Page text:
But I wanted to do more. I wanted them to know that I appreciated their responses, and I had carefully read each one. So for every response I got, I sent an email back to the student, welcoming them, encouraging them, letting them know that I would do whatever it takes to match my instruction to their learning paces and styles, but more importantly, letting them know that I value each of them as a unique human being.
Knowing their names is pointless, though, if you can’t match them to the faces. So once the first day arrives (tomorrow), I will have each student make a name plate out of a folded piece of paper. Then, table by table, I will take pictures of the class, promising the students that the pictures will not be published in any way. I will also clarify any pronunciations with them and make notes of any that may cause me trouble. My homework will consist of looking through the pictures and remembering all of the students and the pronunciations of their names. The next time I see those students, I will quiz myself by going around the room and naming all of them. It’s a lot of work, but it’s worth it. I can only imagine how special I would feel if the teachers of this huge building already knew my name by the second day of classes.
I think that the teacher-student relationship has a lot to do with how valued a student feels in high school, so I am always looking for ways to strengthen that relationship, whether it’s before I ever meet them, while we work together in class, or the following year when they’ve moved on to their next math class.
Often I stay in touch with my students long after they graduate. Sometimes it’s just an annual “happy birthday” message from me on Facebook, and sometimes it’s checking “I will attend” on a wedding invitation.
I’m excited to see how the survey and emails to students will affect the classroom environment on day one, and I can’t wait to match these names and personalities to their faces. I am hoping that stress and conflict will be reduced greatly, and I’m hoping that they see me as not just as their teacher, but someone who genuinely cares about them, and will be there for them when they need it.
Whether these students realize it or not, they now have someone new in their lives who will be thinking about them for a long time, wondering about their futures, and excited for what they are preparing to achieve in the many years of opportunities that lie ahead of them.
This is what teachers do – teaching children is my job, but caring about them is my purpose.
This is the fourth year I will be implementing the First 5 Days in my class.
You may recall that my school is on a modified block schedule this year, meaning that some classes meet every day, and others meet for about twice as long every other day. How can I do First 5 Days if I see some classes for 5 days, some for 3, and others for only 2?
The solution is somewhat of a band-aid, but it gets the job done with no time lost. I’ll explain using the five days that will be used for my “every day” classes, followed by how it will be used in the block classes.
The emphasis of the first five days is still on two things: (1) empathy, and (2) internet research skills. And I think I’ve done a good job at connecting these two seemingly disjoint topics.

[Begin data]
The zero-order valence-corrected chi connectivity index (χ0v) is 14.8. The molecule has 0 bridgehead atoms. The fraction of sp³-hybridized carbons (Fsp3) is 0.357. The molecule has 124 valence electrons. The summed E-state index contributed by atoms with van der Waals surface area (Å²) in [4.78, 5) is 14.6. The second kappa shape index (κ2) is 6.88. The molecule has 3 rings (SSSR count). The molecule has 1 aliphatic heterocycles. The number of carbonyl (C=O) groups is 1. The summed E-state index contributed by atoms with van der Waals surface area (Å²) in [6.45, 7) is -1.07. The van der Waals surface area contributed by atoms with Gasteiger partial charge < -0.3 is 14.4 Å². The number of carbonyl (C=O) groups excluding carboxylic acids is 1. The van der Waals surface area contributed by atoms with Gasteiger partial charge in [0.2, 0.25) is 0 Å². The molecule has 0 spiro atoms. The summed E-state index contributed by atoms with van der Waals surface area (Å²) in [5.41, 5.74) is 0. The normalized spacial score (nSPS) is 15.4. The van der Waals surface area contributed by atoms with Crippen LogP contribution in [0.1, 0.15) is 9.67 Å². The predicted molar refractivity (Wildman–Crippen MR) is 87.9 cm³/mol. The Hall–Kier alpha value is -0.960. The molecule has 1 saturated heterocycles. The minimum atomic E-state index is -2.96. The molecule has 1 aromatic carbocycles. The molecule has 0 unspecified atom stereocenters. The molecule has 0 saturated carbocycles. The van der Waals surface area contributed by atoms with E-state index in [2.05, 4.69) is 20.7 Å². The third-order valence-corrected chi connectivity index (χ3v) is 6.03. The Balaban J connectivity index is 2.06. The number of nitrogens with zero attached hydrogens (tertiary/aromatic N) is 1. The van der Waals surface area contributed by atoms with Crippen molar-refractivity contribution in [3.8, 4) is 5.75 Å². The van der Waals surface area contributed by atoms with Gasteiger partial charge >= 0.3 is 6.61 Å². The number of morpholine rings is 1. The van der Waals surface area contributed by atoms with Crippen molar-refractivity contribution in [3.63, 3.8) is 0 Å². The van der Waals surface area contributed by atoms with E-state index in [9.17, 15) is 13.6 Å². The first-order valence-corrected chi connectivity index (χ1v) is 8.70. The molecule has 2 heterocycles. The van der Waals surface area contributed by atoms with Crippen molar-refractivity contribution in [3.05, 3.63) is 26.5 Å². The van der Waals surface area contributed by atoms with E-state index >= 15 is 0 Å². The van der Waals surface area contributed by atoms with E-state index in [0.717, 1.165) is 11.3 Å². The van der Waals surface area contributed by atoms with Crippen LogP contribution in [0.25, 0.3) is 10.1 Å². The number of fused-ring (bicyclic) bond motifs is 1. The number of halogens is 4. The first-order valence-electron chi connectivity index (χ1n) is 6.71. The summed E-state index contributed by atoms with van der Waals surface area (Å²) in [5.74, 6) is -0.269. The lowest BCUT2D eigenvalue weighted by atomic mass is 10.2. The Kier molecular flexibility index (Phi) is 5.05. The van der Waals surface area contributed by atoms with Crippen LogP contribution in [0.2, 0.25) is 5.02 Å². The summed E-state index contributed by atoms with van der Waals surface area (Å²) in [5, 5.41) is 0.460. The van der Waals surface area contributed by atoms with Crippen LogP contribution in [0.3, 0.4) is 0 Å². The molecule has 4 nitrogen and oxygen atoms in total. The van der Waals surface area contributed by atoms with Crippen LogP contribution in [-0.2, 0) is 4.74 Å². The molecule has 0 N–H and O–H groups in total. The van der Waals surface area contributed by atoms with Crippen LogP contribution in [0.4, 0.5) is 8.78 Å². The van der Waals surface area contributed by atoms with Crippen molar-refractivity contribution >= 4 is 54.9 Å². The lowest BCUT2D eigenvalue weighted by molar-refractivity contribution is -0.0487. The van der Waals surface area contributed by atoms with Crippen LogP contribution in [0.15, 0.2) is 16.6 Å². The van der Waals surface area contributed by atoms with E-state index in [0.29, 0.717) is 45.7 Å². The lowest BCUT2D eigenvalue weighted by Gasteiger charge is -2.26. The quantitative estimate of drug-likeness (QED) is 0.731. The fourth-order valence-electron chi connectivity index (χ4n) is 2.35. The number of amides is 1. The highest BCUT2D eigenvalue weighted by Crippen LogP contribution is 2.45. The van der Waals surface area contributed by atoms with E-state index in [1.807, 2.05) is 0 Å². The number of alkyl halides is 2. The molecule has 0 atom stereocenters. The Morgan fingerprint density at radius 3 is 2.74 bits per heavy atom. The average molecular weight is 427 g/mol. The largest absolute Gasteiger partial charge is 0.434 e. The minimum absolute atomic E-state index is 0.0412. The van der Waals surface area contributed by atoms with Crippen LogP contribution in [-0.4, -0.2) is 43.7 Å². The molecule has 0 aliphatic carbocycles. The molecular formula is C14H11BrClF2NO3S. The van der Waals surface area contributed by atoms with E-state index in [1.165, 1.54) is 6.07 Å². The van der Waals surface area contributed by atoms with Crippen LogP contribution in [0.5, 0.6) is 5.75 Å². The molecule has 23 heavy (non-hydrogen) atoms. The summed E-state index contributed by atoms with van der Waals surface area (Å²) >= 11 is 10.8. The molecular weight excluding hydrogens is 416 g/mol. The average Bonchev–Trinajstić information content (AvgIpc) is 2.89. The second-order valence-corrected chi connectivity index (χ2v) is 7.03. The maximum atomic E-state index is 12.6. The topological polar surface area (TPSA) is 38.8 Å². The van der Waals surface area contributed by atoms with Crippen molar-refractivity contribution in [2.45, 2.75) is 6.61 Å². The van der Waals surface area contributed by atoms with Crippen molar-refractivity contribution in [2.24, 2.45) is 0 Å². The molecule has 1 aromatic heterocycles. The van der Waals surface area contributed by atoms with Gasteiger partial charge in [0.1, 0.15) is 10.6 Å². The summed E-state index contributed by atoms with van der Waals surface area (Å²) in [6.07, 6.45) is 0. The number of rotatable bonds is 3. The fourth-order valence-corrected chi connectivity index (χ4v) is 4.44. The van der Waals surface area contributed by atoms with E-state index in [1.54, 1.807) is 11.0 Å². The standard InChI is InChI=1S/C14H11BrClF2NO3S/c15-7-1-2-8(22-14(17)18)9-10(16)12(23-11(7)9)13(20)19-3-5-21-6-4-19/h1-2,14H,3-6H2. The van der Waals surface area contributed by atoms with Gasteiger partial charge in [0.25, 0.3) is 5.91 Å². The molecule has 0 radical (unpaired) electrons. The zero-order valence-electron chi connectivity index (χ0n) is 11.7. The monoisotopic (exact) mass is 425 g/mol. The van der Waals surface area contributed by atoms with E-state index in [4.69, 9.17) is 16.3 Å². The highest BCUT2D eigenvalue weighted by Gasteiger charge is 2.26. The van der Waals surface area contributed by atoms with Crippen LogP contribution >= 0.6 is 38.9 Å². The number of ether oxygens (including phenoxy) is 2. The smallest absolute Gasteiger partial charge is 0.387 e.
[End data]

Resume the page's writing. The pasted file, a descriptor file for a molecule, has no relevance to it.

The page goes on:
I spent the summer researching videos and activities that would work well with my students, and the whittling process took some time as a result. Here’s what I came up with:
Day 1: Perspective – a video of the “moving sculpture” that changes from two giraffes to an elephant depending on where you stand, a video of cylinders that can look like cubes depending how you rotate them, an activity in which the description of a house has different meaning to a burglar and a real estate agent, a discussion of internet suffixes to gain different perspectives on the same issue from different groups of people in different countries, and a video of Simon Sinek’s bagel story
Day 2: Perspective – a video of 25 different world maps, a video zooming into a cell and out to the universe, an activity in which students discuss their meanings of words like, “tolerance” and “community,” a discussion of EasyWhoIs to find the author of a website, and a video from Apple about perspective
Day 3: Compassion – a video explaining where compassion comes from, a video about giving, a six-word story activity, an activity about the positive aspects of failure, and a discussion about Google search shortcuts
Day 4: Compassion – a video on compassion, a video about the link between failure and compassion, a guessing game in which a famous story of failure is read and students guess whose story it is, an activity in which students identify with classmates who have gone through the same failures, a discussion of the WayBackMachine and how we can better understand how people felt when tragic world events occurred
Day 5: Empathy – a video on the difference between sympathy and empathy, a talk show game in which one student is a host and the other has had something fictional happen to them, an activity in which students must create a fictional student with a personality and must determine what this students would think/say/do about school or life in general
Since some classes meet everyday, this is the schedule I will use for the first five days. In block classes, I will see them twice as long every other day, so this is what the schedule looks like:
First Class – Perspective (Day 1 & 2)
Second Class – Compassion (Day 3 & 4)
Third Class – Empathy (Day 5) & first math lesson of the year
It’s not ideal, but I am interested to see how it works. I will also be asking students for feedback afterwards, and I will share that in a later post.
Graduates Talking to Seniors
Like last year, I have also scheduled graduates from my class to talk to this year’s seniors about applying to college, and what college life is like.
This was a huge success last year, in that the seniors were less stressed about what was coming up in their lives.
I’m actually looking forward to Monday more than usual this year!!